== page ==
Field Assessment of Winter Injury on Creeping Bentgrass and Annual Bluegrass Putting Greens.
David Minner, Federico Valverde, Deying Li, Nick Christians, and John Newton. iowa state university, horticulture hall, ames, IA 50011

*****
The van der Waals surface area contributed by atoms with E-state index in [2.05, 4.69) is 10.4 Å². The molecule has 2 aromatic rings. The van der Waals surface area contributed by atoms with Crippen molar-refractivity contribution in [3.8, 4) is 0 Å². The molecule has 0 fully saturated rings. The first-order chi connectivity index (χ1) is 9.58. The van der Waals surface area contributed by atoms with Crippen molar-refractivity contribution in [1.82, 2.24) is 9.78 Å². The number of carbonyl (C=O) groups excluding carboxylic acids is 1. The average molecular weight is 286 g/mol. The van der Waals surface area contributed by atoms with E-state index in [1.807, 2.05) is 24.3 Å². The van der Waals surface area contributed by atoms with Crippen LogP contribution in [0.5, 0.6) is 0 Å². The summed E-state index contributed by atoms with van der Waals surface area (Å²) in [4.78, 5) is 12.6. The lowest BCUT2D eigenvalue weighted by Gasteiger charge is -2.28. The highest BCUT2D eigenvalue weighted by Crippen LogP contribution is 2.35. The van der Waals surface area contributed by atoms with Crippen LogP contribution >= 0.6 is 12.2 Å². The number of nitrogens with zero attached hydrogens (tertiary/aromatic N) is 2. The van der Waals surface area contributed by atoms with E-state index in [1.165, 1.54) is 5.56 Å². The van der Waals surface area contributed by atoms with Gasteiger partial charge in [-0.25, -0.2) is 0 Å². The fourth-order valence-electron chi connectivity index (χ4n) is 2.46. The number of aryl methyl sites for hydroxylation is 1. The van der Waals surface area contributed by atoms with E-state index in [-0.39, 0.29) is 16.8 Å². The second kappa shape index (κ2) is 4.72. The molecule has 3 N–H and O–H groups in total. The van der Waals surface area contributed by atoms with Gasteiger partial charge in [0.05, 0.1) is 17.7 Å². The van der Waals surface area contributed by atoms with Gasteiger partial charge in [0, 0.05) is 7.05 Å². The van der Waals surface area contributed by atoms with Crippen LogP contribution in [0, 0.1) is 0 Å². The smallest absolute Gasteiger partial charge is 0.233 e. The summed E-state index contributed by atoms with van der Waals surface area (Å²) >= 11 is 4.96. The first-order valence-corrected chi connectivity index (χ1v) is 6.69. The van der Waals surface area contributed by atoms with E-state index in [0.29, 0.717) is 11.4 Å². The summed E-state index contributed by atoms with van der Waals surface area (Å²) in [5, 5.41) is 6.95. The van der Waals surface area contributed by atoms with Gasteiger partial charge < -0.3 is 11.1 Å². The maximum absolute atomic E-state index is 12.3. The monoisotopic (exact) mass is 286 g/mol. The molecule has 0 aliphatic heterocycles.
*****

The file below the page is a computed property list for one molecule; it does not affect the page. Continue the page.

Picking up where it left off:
Some level of winter injury occurs every year on putting greens and fairways in Iowa and other golf courses north of the transition zone. The purpose of the research was to quantify the relative injury on putting greens as it relates to snow cover, ice formation, desiccation, crown hydration, and freeze/thaw cycles. This study was conducted at the Iowa State University Horticulture Research Farm and at Veenker Memorial Golf Course, both in Ames Iowa. The species evaluated were creeping bentgrass (Agrostis stolonifera L.) and annual bluegrass (Poa annua L.). Ten possible winter scenarios; dry/open, wet, ice continuous, snow continuous, impermeable tarp + ice, ice removal, ice/melt freeze, snow removal/melt freeze, evergreen turf cover, and evergreen turf cover with snow removed, were created on two Iowa putting greens in Jan, Feb and Mar of 2003, 2004, and 2005. Dry weight yields of plant samples recovered in the greenhouse were used to indicate the amount of winter injury. Creeping bentgrass was not killed under any treatment. Continuous ice cover for 66 days caused creeping bentgrass bleaching but never resulted in any turf kill or decline in creeping bentgrass cover. Poa annua was susceptible to winter injury under ice covered plots. The formation of ice may be more important than the duration of ice cover in predicting Poa annua winter injury when ice is present.